Husker Dan: Let’s Play Fall Ball!

Categories: 2020 Football
First of all, my condolences go to Scott Frost and his family for the recent passing of his father, Larry.  If you’re a long time Husker fan, you remember Larry as a halfback for Nebraska from 1967-1969.
As a starter his senior year, Larry was the NU Back of the Week for his play in the season opener in a home loss to Southern California.  In his career, Larry caught TD passes, ran for several more and was an excellent blocker for the Husker offense.  And the ’69 team helped pave the way for back to back Husker national championships in ’70 and ’71.
Rest in peace, number 28.
As I watched the Big Ten’s Zoom video conference meeting announcing the start of B1G football, I couldn’t believe what I was seeing.
The day should have been one of rejoicing, celebrating and maybe one of thanksgiving.  But the conference meeting was anything but that.
Had I not known anything about the great news about Big Ten football, I would have thought I was watching a bunch of people talking about someone who had just passed away.
Conference Commissioner, Kevin Warren, never cracked a smile.  Not once.  When he said he was excited about “the student athletes” getting to play football next month, he didn’t look a bit excited or even happy.
And that seemed to be the tenor of the rest of the panel that included Wisconsin A.D., Barry Alvarez, Northwestern President, Morton Shapiro, Ohio State Head Physician, Dr. James Borchers, Northwestern VP For Athletics and Recreation, Jim Phillips and Penn State VP For Intercollegiate Athletics, Sandy Barbour.
If that was an example of celebration and “excitement,” I would hate to see what sorrow looks like.
When I was a kid, I learned (as a joke) how to say “I don’t know” in a way that made me seem much better educated than I was.  I used to say when I really didn’t want to answer a question: “I hesitate to expostulate upon the matter for fear of creating a false impression that would be very difficult to eradicate.” 
And that’s the kind of claptrap we all heard on the Zoom call.
And when the Commissioner took a question from one reporter about his (Warren’s) poor communication skills during the past few months, the Commissioner bloviated instead.  His “answer” was to tell about what that a great job he’s been doing.
(Warren’s response was reminiscent of what former Husker head football coach, Bill Callahan, said after his team lost 45-14 at home to a so-so Oklahoma State team in 2007.  When asked after the game how he would rate his performance, he said that he was doing an excellent job in all phases.  A few weeks later, Callahan was fired.)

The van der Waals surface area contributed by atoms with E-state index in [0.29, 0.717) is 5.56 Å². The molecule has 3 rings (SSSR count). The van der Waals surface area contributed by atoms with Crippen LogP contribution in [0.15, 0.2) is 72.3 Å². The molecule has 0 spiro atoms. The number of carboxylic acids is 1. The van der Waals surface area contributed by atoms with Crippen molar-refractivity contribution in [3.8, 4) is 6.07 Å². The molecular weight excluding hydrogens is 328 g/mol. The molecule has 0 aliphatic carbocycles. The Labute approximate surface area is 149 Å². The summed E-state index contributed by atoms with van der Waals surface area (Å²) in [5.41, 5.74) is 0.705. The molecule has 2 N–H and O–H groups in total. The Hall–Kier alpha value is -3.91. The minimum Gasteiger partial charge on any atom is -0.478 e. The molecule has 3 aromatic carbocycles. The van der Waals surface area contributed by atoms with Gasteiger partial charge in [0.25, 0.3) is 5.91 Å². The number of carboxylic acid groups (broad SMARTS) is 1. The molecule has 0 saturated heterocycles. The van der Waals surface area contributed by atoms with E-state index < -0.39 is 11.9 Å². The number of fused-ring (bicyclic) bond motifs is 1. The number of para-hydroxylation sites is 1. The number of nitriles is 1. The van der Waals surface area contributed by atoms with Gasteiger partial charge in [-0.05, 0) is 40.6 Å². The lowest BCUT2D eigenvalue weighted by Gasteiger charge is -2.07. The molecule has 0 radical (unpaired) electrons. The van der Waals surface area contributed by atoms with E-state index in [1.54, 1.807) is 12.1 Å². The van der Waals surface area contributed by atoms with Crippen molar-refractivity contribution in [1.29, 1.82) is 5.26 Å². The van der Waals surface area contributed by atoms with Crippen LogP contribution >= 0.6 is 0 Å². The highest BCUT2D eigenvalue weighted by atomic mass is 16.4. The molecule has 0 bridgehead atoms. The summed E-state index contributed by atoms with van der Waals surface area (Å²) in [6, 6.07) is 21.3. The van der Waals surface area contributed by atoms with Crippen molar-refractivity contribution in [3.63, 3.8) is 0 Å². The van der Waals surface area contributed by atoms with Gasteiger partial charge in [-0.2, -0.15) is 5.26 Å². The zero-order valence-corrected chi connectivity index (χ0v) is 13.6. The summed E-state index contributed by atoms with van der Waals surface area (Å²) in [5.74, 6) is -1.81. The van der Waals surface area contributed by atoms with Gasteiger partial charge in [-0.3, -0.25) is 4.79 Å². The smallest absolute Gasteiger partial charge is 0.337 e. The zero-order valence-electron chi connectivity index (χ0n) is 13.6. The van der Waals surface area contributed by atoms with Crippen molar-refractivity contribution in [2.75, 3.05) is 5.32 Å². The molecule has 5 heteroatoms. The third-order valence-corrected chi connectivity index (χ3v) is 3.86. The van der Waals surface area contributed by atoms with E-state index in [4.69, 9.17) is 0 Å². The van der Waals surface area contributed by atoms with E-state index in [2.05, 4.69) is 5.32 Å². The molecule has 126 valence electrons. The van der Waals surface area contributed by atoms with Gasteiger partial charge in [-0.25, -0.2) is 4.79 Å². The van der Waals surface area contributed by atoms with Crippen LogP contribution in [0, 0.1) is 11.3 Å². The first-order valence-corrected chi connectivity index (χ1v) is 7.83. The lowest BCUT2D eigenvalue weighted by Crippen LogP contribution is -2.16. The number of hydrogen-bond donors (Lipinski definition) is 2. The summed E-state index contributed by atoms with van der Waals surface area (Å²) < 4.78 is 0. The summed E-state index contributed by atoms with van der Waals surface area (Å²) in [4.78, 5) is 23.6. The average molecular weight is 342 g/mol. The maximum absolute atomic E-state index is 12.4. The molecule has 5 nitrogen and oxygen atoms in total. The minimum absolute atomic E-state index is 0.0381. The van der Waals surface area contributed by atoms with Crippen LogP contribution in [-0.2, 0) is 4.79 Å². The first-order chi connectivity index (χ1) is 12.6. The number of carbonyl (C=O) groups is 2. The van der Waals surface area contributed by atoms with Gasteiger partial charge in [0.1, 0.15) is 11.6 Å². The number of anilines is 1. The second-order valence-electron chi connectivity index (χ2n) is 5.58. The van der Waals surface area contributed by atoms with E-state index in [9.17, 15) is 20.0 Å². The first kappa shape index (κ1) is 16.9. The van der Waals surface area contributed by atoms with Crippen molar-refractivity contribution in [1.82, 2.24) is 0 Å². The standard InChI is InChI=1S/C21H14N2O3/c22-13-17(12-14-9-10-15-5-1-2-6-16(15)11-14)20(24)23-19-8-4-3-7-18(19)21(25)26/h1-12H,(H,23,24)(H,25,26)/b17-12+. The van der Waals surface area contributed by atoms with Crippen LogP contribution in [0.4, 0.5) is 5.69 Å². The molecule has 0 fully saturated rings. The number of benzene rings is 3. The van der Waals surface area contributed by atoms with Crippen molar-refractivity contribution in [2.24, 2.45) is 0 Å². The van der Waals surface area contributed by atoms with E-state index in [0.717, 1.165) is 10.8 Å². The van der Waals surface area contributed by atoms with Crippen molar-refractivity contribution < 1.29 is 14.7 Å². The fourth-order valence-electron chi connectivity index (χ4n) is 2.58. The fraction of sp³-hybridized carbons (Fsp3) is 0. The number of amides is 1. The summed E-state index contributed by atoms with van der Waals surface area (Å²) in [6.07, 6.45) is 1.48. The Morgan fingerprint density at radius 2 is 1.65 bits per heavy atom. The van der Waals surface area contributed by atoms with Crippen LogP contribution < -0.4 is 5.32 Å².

Of course, Warren never answered the reporter’s question.  But the Commissioner did manage to pepper his response several times with how much he cared about “student-athletes,” adding how “excited” he was about the Big Ten being able to play football this fall.
Excited?  Husker fans know something about excitement.  Mr. Commissioner, please come to a Husker home game sometime when the stadium is packed (whenever that’s allowed to happen).  More about that later.
The conference call was cut short (don’t know why). Here are some questions I would have liked to have asked:
1.)  What happened to cause the conference to issue a revised fall football schedule on August 5th and only 6 days later, cancel the entire  season?
2.)  Was there any discussion at that time, of moving the schedules back a month rather than canceling the entire season?
3.)  Why did the conference ban football fans from attending all the conference football games for this season?
4.)  Why not leave that decision up to each conference member?
5.)  If the answer is because of the risk factor for COVID 19, won’t fans just have their own watch parties and will be at a greater risk than if they attended an open air home football game?
6.)  Why is tailgating on game days not allowed?  Aren’t they held outdoors?
7.)  Why wasn’t a new schedule released at the Zoom meeting?
8.)  Because the season stretches to December, will the new schedule include games held in dome stadiums like Minneapolis, Indianapolis and Detroit?  Will St. Louis’ stadium also be an option for December games?
9.)  And if dome stadiums are used, won’t that rule out the four home game schedules for this fall?  (Minnesota would be the only school that could have close to a home game in a dome stadium.)
10.)  Why is it that Notre Dame, a team that is located in the state of Indiana, has been allowed to play football as a member of the ACC, but two Big Ten teams located not far from South Bend, have not been able to play.  Did Notre Dame know something the Big Ten didn’t?
11.)  Aren’t the nine consecutive games setting up the conference football season for failure?  (There will be no bye weeks to reschedule games if (when?) there are COVID 19 outbreaks.)
Leaders are supposed to be able to motivate, encourage, inspire their people, be transparent and create a vision for their organizations.  I doubt if Husker fans would give Warren a passing grade on any of these points.
I’m not sure who hired Keven Warren or what the process was, but it will be interesting to see if the return to Big Ten football will be enough for him to keep his job.
For many, Warren has failed as a leader.  His ability to communicate has been dismal.  As far as being transparent, it’s hard to be open when you won’t answer basic questions.  Maybe Warren has “worn” out his welcome.
You may contact the writer at